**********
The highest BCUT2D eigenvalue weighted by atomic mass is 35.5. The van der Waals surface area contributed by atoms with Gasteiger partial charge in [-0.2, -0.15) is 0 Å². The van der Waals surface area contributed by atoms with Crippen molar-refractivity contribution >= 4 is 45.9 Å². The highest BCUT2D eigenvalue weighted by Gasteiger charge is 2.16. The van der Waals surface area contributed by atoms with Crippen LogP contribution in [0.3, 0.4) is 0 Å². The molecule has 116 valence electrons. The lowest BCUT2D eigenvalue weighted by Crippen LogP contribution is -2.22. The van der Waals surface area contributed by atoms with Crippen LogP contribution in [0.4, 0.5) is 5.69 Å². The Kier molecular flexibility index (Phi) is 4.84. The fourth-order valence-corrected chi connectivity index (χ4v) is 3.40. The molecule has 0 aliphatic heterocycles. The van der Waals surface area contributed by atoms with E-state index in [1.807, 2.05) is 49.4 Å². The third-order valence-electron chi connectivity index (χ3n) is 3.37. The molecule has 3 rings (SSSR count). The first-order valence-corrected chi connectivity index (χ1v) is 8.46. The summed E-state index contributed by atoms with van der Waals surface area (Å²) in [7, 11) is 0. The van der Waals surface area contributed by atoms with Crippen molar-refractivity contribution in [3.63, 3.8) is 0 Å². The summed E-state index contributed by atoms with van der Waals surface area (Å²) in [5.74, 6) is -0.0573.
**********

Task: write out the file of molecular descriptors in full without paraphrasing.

The highest BCUT2D eigenvalue weighted by atomic mass is 35.5. The van der Waals surface area contributed by atoms with Gasteiger partial charge in [-0.2, -0.15) is 0 Å². The van der Waals surface area contributed by atoms with Crippen molar-refractivity contribution >= 4 is 45.9 Å². The highest BCUT2D eigenvalue weighted by Gasteiger charge is 2.16. The van der Waals surface area contributed by atoms with Crippen LogP contribution in [0.3, 0.4) is 0 Å². The molecule has 116 valence electrons. The lowest BCUT2D eigenvalue weighted by Crippen LogP contribution is -2.22. The van der Waals surface area contributed by atoms with Crippen LogP contribution in [0.4, 0.5) is 5.69 Å². The Kier molecular flexibility index (Phi) is 4.84. The fourth-order valence-corrected chi connectivity index (χ4v) is 3.40. The molecule has 0 aliphatic heterocycles. The van der Waals surface area contributed by atoms with E-state index in [1.807, 2.05) is 49.4 Å². The third-order valence-electron chi connectivity index (χ3n) is 3.37. The molecule has 3 rings (SSSR count). The first-order valence-corrected chi connectivity index (χ1v) is 8.46. The summed E-state index contributed by atoms with van der Waals surface area (Å²) in [7, 11) is 0. The van der Waals surface area contributed by atoms with Crippen molar-refractivity contribution in [3.63, 3.8) is 0 Å². The summed E-state index contributed by atoms with van der Waals surface area (Å²) in [5.74, 6) is -0.0573.